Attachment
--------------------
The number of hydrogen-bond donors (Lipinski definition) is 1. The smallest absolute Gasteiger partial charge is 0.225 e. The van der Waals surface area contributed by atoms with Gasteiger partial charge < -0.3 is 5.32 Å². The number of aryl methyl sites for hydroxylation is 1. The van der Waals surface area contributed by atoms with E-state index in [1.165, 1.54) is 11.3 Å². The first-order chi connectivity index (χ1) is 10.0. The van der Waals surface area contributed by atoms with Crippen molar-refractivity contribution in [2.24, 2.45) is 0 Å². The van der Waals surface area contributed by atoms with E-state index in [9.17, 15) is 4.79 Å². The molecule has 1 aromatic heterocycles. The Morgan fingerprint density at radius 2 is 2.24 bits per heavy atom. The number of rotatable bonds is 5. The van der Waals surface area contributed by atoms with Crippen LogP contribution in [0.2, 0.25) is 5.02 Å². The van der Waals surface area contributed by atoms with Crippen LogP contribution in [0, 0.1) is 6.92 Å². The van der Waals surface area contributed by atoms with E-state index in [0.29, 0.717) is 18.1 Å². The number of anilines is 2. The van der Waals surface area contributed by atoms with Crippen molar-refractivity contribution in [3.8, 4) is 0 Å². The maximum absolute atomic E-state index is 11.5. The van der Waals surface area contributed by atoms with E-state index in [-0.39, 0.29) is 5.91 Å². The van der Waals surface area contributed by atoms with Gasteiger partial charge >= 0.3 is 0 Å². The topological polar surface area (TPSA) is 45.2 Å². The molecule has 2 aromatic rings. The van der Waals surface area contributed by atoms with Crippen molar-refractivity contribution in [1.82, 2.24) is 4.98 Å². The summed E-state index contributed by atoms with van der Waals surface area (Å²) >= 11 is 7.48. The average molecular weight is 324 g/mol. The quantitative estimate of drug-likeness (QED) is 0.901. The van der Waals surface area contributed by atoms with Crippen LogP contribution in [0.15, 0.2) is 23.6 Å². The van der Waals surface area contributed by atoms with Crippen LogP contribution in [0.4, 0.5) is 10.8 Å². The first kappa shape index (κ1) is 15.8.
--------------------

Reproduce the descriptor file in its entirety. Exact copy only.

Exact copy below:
The number of hydrogen-bond donors (Lipinski definition) is 1. The smallest absolute Gasteiger partial charge is 0.225 e. The van der Waals surface area contributed by atoms with Gasteiger partial charge < -0.3 is 5.32 Å². The number of aryl methyl sites for hydroxylation is 1. The van der Waals surface area contributed by atoms with E-state index in [1.165, 1.54) is 11.3 Å². The first-order chi connectivity index (χ1) is 10.0. The van der Waals surface area contributed by atoms with Crippen molar-refractivity contribution in [2.24, 2.45) is 0 Å². The van der Waals surface area contributed by atoms with E-state index in [9.17, 15) is 4.79 Å². The molecule has 1 aromatic heterocycles. The Morgan fingerprint density at radius 2 is 2.24 bits per heavy atom. The number of rotatable bonds is 5. The van der Waals surface area contributed by atoms with Crippen LogP contribution in [0.2, 0.25) is 5.02 Å². The van der Waals surface area contributed by atoms with Crippen LogP contribution in [0, 0.1) is 6.92 Å². The van der Waals surface area contributed by atoms with E-state index in [0.29, 0.717) is 18.1 Å². The number of anilines is 2. The van der Waals surface area contributed by atoms with Crippen molar-refractivity contribution in [3.8, 4) is 0 Å². The maximum absolute atomic E-state index is 11.5. The van der Waals surface area contributed by atoms with E-state index in [-0.39, 0.29) is 5.91 Å². The van der Waals surface area contributed by atoms with Gasteiger partial charge >= 0.3 is 0 Å². The topological polar surface area (TPSA) is 45.2 Å². The molecule has 2 aromatic rings. The van der Waals surface area contributed by atoms with Crippen molar-refractivity contribution in [1.82, 2.24) is 4.98 Å². The summed E-state index contributed by atoms with van der Waals surface area (Å²) >= 11 is 7.48. The average molecular weight is 324 g/mol. The quantitative estimate of drug-likeness (QED) is 0.901. The van der Waals surface area contributed by atoms with Crippen LogP contribution in [0.15, 0.2) is 23.6 Å². The van der Waals surface area contributed by atoms with Crippen LogP contribution in [0.4, 0.5) is 10.8 Å². The first kappa shape index (κ1) is 15.8.